Friday, June 29, 2012

Gary Nolan (#196)

This is Gary Nolan's rookie card. I've always wondered why he wasn't included on a Reds Rookies card in the 1967 set. Checking his minor-league stats tonight, I found that he was the Reds' #1 pick in the 1966 draft, and played that season in the class-A Northern League. Ok, Topps probably doesn't rush to include players with only low-level minor-league experience on their cards, I get that.

But, he made the Reds' starting rotation from the beginning of the '67 season, struck out 12 Dodgers in his 2nd big-league game, and by the end of April, had pitched 4 games, striking out 33 while walking only four. Didn't Topps consider bumping someone off a yet-to-be-issued 7th-series "NL Rookies" card in favor of Nolan? What about the dubious Norm Gigon?

Gary finished his rookie season with a 14-8 record over 226 innings, with 206 strikeouts and 62 walks. He came in 3rd in the NL Rookie of the Year voting behind Tom Seaver and Cardinals' pitcher Dick Hughes.

Although he mostly played for the Reds in '68 and '69, he spent some time in the minors (including a stint in single-A in 1968) with arm issues. Nolan was back to full speed in 1970, going 18-7 in 250 innings as the Reds' ace, on a staff that also featured 20-game winner Jim Merritt.

1971 and 1972 were also fine years for Gary, as he again sat on top of the rotation, along with rookies Don Gullett ('71) and Ross Grimsley ('72). In 1972 Nolan compiled a 15-5 record and a 1.99 ERA, although mid-season injuries forced him to miss some time, including the all-star game. He missed almost all of the next 2 seasons with injuries, pitching 2 games for the Reds in '73 and 2 games in the minors in '74.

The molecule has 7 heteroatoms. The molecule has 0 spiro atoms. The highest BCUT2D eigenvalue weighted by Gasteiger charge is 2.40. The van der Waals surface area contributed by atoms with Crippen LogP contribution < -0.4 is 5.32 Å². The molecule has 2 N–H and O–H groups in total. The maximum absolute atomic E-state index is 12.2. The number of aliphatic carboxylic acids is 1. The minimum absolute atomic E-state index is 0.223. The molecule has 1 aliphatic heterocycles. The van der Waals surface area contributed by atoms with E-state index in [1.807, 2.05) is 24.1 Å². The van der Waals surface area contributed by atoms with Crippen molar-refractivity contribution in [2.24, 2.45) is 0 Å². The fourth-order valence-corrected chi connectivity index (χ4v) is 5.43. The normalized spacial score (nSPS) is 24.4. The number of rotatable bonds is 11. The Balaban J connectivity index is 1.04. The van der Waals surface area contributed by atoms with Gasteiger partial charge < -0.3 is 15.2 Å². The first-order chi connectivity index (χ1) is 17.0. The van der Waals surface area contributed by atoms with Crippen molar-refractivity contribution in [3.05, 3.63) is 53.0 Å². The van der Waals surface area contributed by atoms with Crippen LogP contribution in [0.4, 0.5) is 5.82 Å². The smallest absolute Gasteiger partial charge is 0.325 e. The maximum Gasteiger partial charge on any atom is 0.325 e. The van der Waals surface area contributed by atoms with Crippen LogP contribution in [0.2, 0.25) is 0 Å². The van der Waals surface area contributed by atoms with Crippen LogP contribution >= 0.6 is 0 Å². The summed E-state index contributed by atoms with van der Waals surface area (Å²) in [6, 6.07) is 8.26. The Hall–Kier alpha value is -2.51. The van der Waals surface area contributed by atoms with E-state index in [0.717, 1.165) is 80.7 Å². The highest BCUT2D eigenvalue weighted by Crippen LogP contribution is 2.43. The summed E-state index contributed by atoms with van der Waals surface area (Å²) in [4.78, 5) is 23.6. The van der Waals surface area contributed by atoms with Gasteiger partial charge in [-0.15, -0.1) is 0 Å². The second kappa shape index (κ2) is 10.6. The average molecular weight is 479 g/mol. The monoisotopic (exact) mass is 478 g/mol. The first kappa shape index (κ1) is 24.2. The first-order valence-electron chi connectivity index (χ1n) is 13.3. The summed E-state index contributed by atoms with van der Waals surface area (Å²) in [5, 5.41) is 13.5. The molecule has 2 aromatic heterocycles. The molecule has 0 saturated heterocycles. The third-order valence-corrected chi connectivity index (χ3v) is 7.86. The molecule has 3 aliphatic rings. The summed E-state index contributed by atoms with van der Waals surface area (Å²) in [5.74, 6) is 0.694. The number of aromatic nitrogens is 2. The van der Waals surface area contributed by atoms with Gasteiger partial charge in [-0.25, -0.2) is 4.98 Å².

Gary staged a comeback in 1975, compiling identical 15-9 records in '75 and '76, and pitched in his 3rd and 4th World Series. After getting off to a slow start in 1977, he was traded to the Angels in June. Injuries cropped up again, limiting him to only 5 games with the Angels.

California released him in January 1978, and the next month he was picked up by the Brewers, who also released him a month later, ending his 10 year career.

Wednesday, June 20, 2012

AL Batting Leaders (#2, 4, 6)

NL Pitching Leaders? Check! NL Batting Leaders? Check! Now it's time for the AL Batting Leaders. After several seasons buried in the 3rd series, the League Leaders cards are front and center (#1 - #12) in the 1968 (and 1969) set.

1967 was the season of the Yaz. Like Frank Robinson one year earlier, Yastrzemski won the triple crown and led his team to the World Series. Unlike Robby, Yaz' team didn't win, nor did he finish ahead of all others in home runs. Lost in the hype is the fact that Harmon Killebrew was tied for the lead in homers.

Four AL players finished with a .300 or better average.  That doesn't sound like a lot, but the following season, only Yastrzemski would accomplish that, with a .301 average.   Following that, the mound was lowered, 40 minor-league pitchers were given major-league jobs (expansion), and Bob Gibson was asked to go easy on the batters.


As usual, the same 5 or 6 players seem to fill the 9 spots on these leader cards.

Yaz was one-and-done in the late-1960s' home run derby, while Killebrew and Frank Howard would make multiple appearances on these cards.

Monday, June 11, 2012

Off the Grid in '68

After all these years, I know exactly which players do and don't have a card in the 1967 set. I'm a little less sure about the players in the 1968 set. In the course of my travels through these blogs and my card binders over the past few years, I have discovered players that had their own "full" card in 1967 and 1969, but not a 1968 card.

Recently, I compared the list of players in the '67, '68, '69, and '70 sets, and found all the rest who are missing a 1968 card. This post is a place for me to list those names (should Michael Eisner ever approach me about ideas for a 1968 update set!)